Rings going but still has 3 of 4 cylinders and running decent

Tiny
ROVER61
  • MEMBER
  • 2000 TOYOTA COROLLA
  • 1.8L
  • 4 CYL
  • 2WD
  • MANUAL
  • 170,000 MILES
If a vehicle that has rings going out (whatever that means) and no compression on cylinder 3 but good compression on the others could I still run it for a while as long as I keep oil in it? Seems like it might last a while, especially for short trips (50 miles or less).

More Details/History:
My 2000 Corolla has been increasingly eating oil for 18 months. In the last 6 months there were Fault codes thrown: Misfire on 3 (first), Random Misfire, Catalytic Converter fault of some kind. First time I replaced the plug for #3 no "check engine" light for a few months. Check Engine recently started flashing indicating ongoing misfires. Has some stuttering, mostly at low rpms. Recently changed plugs but made little or no difference. Mechanic checked it today and found cylinder 3 has no compression, the other cylinders have good compression. I drove the vehicle back home from far away recently (450 miles). I have free towing for 100 miles. Would prefer to drive it until it dies then tow it home to my barn (store for parts, I have another similar corolla) or junk it.
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Monday, August 4th, 2014 AT 6:21 PM

4 Replies

Tiny
JACOBANDNICKOLAS
  • EXPERT
Bad rings will NOT cause "NO COMPRESSION." Are you sure it is at 0?
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Monday, August 4th, 2014 AT 7:08 PM
Tiny
JACOBANDNICKOLAS
  • EXPERT
Also, running on 3 cylinders is going to cause other problems. You will be dumping raw fuel into the exhaust system which will destroy the catalytic converter, cause the O2 sensors to send bad readings to the computer to lean the system. Can you drive it? I guess you could, but other issues will come up and the vehicle could stall in a bad situation or other things.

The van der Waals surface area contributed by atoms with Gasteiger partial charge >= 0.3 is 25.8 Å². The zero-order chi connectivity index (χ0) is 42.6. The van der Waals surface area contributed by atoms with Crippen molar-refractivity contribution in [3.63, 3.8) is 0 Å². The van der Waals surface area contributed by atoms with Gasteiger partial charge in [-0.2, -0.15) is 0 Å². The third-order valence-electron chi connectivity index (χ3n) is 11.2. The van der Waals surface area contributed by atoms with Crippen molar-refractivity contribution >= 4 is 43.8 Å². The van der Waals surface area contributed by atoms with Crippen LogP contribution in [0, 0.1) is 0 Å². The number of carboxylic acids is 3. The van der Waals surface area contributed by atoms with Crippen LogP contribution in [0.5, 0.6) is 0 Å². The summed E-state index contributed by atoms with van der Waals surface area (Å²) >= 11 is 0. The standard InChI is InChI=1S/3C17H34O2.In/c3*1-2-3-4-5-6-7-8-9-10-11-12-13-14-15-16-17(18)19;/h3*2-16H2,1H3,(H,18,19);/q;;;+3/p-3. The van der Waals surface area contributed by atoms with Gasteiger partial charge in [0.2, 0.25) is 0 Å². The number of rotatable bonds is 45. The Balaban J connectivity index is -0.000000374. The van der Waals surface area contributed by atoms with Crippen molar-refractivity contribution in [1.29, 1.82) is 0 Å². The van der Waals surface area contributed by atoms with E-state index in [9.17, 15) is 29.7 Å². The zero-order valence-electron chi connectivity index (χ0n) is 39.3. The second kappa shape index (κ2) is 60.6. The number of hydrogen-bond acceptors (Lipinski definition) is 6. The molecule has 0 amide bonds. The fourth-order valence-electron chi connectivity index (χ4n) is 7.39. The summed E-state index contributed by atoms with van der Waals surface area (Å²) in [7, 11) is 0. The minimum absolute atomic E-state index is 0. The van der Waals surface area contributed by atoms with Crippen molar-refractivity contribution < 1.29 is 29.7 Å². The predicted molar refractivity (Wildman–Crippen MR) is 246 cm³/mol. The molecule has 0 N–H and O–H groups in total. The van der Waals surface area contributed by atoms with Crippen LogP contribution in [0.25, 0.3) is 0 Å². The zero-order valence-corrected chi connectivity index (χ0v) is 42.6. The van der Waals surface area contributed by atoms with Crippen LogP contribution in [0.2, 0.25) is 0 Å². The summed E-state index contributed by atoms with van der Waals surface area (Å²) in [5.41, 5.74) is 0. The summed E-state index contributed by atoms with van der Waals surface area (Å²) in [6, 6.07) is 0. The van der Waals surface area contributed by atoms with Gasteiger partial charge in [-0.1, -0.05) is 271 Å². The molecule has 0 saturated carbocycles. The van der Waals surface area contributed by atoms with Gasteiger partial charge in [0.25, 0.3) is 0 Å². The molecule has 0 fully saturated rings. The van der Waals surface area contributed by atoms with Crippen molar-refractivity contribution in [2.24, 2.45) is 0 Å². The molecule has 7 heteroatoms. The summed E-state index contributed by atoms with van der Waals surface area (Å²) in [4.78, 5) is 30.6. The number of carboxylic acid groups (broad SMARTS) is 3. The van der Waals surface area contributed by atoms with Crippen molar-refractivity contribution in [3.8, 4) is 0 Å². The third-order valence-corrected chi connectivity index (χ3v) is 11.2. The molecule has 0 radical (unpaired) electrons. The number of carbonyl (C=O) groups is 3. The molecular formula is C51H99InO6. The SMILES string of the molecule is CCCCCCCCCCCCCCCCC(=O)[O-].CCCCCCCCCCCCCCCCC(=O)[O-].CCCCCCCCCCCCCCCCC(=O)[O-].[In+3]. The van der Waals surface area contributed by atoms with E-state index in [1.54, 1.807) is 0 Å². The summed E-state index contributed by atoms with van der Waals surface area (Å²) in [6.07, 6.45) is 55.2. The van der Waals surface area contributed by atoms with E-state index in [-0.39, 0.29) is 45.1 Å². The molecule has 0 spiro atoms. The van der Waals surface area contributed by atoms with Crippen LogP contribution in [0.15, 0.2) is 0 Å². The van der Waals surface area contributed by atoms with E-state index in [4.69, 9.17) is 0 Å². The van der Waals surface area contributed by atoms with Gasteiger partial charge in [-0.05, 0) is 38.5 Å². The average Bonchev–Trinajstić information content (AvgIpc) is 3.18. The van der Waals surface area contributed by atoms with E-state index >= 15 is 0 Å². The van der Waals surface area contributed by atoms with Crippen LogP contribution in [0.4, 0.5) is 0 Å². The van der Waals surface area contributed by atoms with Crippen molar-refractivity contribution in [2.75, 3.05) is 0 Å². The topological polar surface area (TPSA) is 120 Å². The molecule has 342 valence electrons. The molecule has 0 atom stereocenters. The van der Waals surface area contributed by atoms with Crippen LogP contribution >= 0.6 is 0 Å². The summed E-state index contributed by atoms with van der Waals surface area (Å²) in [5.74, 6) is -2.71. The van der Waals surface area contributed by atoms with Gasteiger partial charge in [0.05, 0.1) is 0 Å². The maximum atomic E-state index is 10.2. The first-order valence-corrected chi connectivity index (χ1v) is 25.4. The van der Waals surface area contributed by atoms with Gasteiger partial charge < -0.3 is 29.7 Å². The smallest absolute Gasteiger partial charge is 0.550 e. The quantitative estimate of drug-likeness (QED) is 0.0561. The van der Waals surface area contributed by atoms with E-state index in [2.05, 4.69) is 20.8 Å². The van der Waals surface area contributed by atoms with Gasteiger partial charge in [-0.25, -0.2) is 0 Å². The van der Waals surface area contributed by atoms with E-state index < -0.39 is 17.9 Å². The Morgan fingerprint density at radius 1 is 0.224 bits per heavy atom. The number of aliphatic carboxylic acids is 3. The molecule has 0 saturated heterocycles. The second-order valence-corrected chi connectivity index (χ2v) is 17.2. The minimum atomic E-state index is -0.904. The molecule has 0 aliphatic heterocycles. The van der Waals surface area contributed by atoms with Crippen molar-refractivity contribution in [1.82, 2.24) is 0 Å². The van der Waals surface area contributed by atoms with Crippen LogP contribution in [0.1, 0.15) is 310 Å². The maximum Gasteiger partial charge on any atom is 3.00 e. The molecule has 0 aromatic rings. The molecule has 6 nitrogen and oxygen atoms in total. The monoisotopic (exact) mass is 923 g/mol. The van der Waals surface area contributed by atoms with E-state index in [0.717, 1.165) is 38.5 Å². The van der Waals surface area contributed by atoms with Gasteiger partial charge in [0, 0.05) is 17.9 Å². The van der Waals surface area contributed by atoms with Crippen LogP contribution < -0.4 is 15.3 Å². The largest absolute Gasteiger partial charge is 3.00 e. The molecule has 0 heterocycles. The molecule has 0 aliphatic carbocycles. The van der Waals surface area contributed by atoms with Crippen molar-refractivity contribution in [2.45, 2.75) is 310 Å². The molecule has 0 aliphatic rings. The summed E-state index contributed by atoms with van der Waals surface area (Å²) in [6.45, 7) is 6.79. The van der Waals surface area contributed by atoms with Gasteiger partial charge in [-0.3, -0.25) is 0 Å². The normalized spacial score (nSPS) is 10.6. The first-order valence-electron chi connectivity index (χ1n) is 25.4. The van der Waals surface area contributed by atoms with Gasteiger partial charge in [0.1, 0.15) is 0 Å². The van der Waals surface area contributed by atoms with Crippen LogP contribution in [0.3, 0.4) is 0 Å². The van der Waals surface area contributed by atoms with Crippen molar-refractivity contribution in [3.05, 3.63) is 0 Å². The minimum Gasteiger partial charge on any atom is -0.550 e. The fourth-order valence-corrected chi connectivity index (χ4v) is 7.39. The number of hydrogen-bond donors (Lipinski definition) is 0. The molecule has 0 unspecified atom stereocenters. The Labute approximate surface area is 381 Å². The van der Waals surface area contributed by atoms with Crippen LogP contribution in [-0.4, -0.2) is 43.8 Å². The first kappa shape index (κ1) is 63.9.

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Monday, August 4th, 2014 AT 7:11 PM
Tiny
ROVER61
  • MEMBER
Thanks for your responses. The mechanic said bad rings would cause loss of compression eventually since the rings hold some compression for the cylinder.

As far as still driving the vehicle; What I have heard is that the catalytic converter will cause back pressure to build up and eventually blow a head gasket or something like that. But it could take a while. One person suggest I could remove the catalytic converter and go "straight pipe" as he put it. Not sure what all teh implications are of doing that.

Do you know?

Thanks Again.
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Tuesday, August 5th, 2014 AT 10:12 AM
Tiny
JACOBANDNICKOLAS
  • EXPERT
I can't tell you to do that. It's against federal laws. As for the rings, you could remove them and still have compression. It would just be lower. I think you had a valve stuck open.
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Tuesday, August 5th, 2014 AT 6:15 PM

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